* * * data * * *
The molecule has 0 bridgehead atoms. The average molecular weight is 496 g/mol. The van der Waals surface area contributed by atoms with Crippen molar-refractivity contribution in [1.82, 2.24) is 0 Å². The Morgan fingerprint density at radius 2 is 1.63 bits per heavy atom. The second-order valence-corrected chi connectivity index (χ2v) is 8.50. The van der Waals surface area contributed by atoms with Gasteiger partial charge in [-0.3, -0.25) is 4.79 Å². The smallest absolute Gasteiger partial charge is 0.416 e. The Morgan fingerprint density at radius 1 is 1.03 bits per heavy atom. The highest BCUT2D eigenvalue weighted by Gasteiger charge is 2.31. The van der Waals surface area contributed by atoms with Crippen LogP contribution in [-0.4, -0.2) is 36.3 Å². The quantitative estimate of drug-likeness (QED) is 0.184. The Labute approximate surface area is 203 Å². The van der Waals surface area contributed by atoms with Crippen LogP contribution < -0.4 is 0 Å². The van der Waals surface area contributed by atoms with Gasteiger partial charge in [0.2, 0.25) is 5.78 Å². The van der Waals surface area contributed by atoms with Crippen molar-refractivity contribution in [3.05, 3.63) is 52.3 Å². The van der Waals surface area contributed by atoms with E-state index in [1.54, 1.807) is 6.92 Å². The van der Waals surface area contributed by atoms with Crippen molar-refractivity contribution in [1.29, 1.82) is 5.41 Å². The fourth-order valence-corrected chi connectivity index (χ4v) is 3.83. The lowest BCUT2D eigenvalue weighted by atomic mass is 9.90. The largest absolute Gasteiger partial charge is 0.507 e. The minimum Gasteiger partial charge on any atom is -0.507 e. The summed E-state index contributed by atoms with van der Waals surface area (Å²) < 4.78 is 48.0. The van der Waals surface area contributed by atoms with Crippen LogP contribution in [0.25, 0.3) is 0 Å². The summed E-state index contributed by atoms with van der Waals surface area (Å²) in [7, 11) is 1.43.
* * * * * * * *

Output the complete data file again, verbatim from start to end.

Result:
The molecule has 0 bridgehead atoms. The average molecular weight is 496 g/mol. The van der Waals surface area contributed by atoms with Crippen molar-refractivity contribution in [1.82, 2.24) is 0 Å². The Morgan fingerprint density at radius 2 is 1.63 bits per heavy atom. The second-order valence-corrected chi connectivity index (χ2v) is 8.50. The van der Waals surface area contributed by atoms with Gasteiger partial charge in [-0.3, -0.25) is 4.79 Å². The smallest absolute Gasteiger partial charge is 0.416 e. The Morgan fingerprint density at radius 1 is 1.03 bits per heavy atom. The highest BCUT2D eigenvalue weighted by Gasteiger charge is 2.31. The van der Waals surface area contributed by atoms with Crippen LogP contribution in [-0.4, -0.2) is 36.3 Å². The quantitative estimate of drug-likeness (QED) is 0.184. The Labute approximate surface area is 203 Å². The van der Waals surface area contributed by atoms with Crippen LogP contribution < -0.4 is 0 Å². The van der Waals surface area contributed by atoms with Gasteiger partial charge in [0.2, 0.25) is 5.78 Å². The van der Waals surface area contributed by atoms with Crippen molar-refractivity contribution in [3.05, 3.63) is 52.3 Å². The van der Waals surface area contributed by atoms with E-state index in [1.54, 1.807) is 6.92 Å². The van der Waals surface area contributed by atoms with Crippen molar-refractivity contribution in [1.29, 1.82) is 5.41 Å². The fourth-order valence-corrected chi connectivity index (χ4v) is 3.83. The lowest BCUT2D eigenvalue weighted by atomic mass is 9.90. The largest absolute Gasteiger partial charge is 0.507 e. The minimum Gasteiger partial charge on any atom is -0.507 e. The summed E-state index contributed by atoms with van der Waals surface area (Å²) < 4.78 is 48.0. The van der Waals surface area contributed by atoms with Crippen LogP contribution in [0.25, 0.3) is 0 Å². The summed E-state index contributed by atoms with van der Waals surface area (Å²) in [7, 11) is 1.43.